It all seems too good to be true; surely there must be a catch? Well, yes, there are a few catches, and don't call me Shirley! First, to gain support from an Anime company, the club in question must really exist. Companies are usually looking for organizations with a high member count as well as those working within existing entities such as schools and local libraries. You can check my previous column on forming a club, to get an idea of what it takes to meet this first point. The second catch is companies often send out surveys to be completed by the club. Hoping to get an idea of how well particular products are doing, they use these surveys to help them plan out future marketing campaigns. Most companies put a few catches to encourage the return of the surveys by placing time limits on when they should be returned. While a bit tedious to take care of handing out the surveys, collecting them and then mailing them back in, the surveys benefit everyone by giving the company a good idea of what the fans are looking for.

Just to be clear, almost every company has rules governing the screening of their releases. Some even will provide screeners based on the sizes of the event and the expected crowd. As of right now though, there are only 2 companies with organized club support teams. This time around, I'm going to look at the 2 companies and what they offer. Next time, I'll let you in on the contact information for the rest of the companies with screening policies.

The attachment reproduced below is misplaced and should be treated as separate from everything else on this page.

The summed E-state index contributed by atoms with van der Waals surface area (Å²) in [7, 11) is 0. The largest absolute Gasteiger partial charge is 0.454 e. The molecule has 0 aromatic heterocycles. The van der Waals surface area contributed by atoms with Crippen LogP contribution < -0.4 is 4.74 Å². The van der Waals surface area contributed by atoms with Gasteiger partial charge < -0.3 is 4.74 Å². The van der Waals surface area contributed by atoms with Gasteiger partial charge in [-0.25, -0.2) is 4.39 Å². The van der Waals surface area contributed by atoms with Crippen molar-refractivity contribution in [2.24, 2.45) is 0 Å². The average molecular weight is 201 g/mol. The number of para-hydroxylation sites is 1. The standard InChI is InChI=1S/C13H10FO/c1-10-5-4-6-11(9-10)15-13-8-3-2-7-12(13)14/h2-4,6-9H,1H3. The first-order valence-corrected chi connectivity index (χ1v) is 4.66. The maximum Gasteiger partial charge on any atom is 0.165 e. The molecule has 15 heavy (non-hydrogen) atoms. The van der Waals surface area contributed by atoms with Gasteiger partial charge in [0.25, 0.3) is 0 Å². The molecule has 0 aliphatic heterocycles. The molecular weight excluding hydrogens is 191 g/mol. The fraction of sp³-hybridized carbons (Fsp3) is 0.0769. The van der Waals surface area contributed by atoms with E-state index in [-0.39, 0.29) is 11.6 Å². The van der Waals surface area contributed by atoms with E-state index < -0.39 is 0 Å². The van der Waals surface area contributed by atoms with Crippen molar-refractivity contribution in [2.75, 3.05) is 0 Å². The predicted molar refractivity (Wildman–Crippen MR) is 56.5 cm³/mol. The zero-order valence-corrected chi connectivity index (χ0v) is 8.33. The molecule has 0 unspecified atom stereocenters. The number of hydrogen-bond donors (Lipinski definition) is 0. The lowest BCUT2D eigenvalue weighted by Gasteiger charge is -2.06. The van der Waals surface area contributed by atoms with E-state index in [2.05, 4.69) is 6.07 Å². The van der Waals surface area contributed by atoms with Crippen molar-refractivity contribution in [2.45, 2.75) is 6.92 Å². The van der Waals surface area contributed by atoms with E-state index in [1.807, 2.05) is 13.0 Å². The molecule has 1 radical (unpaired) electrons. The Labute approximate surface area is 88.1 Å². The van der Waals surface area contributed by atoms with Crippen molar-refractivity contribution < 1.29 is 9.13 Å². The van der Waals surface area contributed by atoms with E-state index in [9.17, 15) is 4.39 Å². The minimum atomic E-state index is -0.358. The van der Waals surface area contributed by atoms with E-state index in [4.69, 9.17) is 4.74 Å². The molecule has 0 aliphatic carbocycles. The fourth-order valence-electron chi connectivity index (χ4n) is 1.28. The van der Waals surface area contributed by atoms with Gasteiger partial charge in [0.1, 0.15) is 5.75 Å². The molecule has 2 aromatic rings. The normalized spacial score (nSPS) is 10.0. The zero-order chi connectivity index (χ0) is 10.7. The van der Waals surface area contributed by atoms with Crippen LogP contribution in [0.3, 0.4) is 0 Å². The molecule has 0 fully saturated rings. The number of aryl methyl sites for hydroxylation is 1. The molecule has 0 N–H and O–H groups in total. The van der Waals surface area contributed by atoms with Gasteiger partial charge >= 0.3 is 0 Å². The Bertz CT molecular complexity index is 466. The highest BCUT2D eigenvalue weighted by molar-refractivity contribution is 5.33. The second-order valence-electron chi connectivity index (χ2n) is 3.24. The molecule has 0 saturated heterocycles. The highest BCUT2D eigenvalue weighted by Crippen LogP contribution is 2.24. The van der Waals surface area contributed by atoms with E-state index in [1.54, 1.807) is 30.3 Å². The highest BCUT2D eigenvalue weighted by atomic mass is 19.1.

Bandai EntertainmentAnime Addict Program

Bandai has decided to hit fan support big with the creation of the Anime Addict program. Begun at the end of last year, the program is supporting small and large Anime clubs with a variety of perks featuring the latest Bandai titles. Every 4 to 6 weeks, Bandai sends out a goodie box with 2 – 3 DVDs featuring the latest and greatest series from Bandai. In the last few boxes, Bandai has begun pushing towards getting titles that haven't even hit the streets yet. As a recent press release from Bandai pointed out, the latest box sent to clubs contained Please Teacher! and Geneshaft, 2 titles slated for release in May.